Mark:- Everything seems to go through cycles, now more than ever. The internet has brought an immediacy that wasn’t there before and it has taken some of the organic feel of trends away. It’s progress though and I think the brands who are at the forefront are the ones who are disrupting the traditional way of doing things. They’re realising tone of voice and content are probably more important now than the clothing itself. It’s harder to distinguish between streetwear and just ‘clothes’ these days though.

Neil:- I think more outdoor and sports brands have caught on to the fact that their products are popular in urban environments which has led to some interesting products both good and bad.


What have you enjoyed and not enjoyed so much working on Proper and what can we expect from the media side for the remainder of 2019?

Mark:-  The variety of stuff we do keeps things mega interesting. We still have the magazine and website at the heart of what we do, and always will. But more and more we’re working with brands on various projects, whether it’s PR or consulting on brand direction and re-positioning. We work on an ongoing basis with C.P. Company as well as outdoor and sportswear brands. In addition, Hikerdelic is growing all the time and is taking more and more time, which is a good thing.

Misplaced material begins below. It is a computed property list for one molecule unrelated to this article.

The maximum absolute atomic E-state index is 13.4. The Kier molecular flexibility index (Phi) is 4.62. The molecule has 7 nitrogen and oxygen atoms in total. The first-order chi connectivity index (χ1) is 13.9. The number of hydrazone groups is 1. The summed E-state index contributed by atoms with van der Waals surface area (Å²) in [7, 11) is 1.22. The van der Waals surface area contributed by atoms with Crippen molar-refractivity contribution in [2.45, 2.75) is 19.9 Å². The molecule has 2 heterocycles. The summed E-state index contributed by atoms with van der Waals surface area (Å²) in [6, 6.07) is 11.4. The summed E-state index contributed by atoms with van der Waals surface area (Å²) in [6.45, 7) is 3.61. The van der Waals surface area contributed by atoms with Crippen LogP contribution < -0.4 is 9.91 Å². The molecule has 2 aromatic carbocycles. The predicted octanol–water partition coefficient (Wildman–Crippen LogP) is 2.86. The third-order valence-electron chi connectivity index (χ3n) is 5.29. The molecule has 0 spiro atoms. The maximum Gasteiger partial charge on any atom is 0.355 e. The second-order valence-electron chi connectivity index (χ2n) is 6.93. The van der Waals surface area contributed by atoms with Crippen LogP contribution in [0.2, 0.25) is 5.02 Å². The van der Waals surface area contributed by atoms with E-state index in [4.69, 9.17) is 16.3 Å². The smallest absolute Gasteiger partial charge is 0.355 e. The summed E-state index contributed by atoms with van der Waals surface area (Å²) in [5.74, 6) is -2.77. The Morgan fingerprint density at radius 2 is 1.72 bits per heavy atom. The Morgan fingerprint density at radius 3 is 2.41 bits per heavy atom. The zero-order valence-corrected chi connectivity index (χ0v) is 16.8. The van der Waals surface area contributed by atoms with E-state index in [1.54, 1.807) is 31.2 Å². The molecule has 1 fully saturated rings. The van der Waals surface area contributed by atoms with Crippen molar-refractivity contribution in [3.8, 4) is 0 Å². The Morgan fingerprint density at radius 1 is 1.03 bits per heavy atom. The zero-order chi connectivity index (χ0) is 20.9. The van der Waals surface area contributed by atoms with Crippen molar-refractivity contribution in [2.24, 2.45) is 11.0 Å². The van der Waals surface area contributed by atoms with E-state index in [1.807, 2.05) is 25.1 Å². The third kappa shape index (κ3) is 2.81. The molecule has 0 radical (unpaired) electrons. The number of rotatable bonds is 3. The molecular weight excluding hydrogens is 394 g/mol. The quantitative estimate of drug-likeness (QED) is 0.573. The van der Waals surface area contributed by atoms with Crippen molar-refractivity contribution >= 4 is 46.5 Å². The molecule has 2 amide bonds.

Neil:- People send me nice clothes and fly me round the world plus I get to work with my best mate everyday. Life could be worse. We’re currently working on the next magazine which is the Autumn issue and surprise, surprise it’s got loads of amazing jackets in it!

Proper Magazine Neil Summers

Give us some of your personal styles, trainers etc of all time and why?

Mark:-  This question is always tough because it usually depends on what side of the bed I’ve got out of. At the moment it’s Reebok Classics of varying styles. Saucony and Karhu are a nice alternative to the big two. In the end, I just throw on whatever I feel like in a morning. I’m always in a hurry so there’s very little thought goes into it.

Neil:- I have no idea what my personal style is to be honest. I’m currently living in RRL jeans, Hikerdelic t-shirts, Keen sandals or our Novesta collab and a Haglofs Grym Evo jacket when it rains.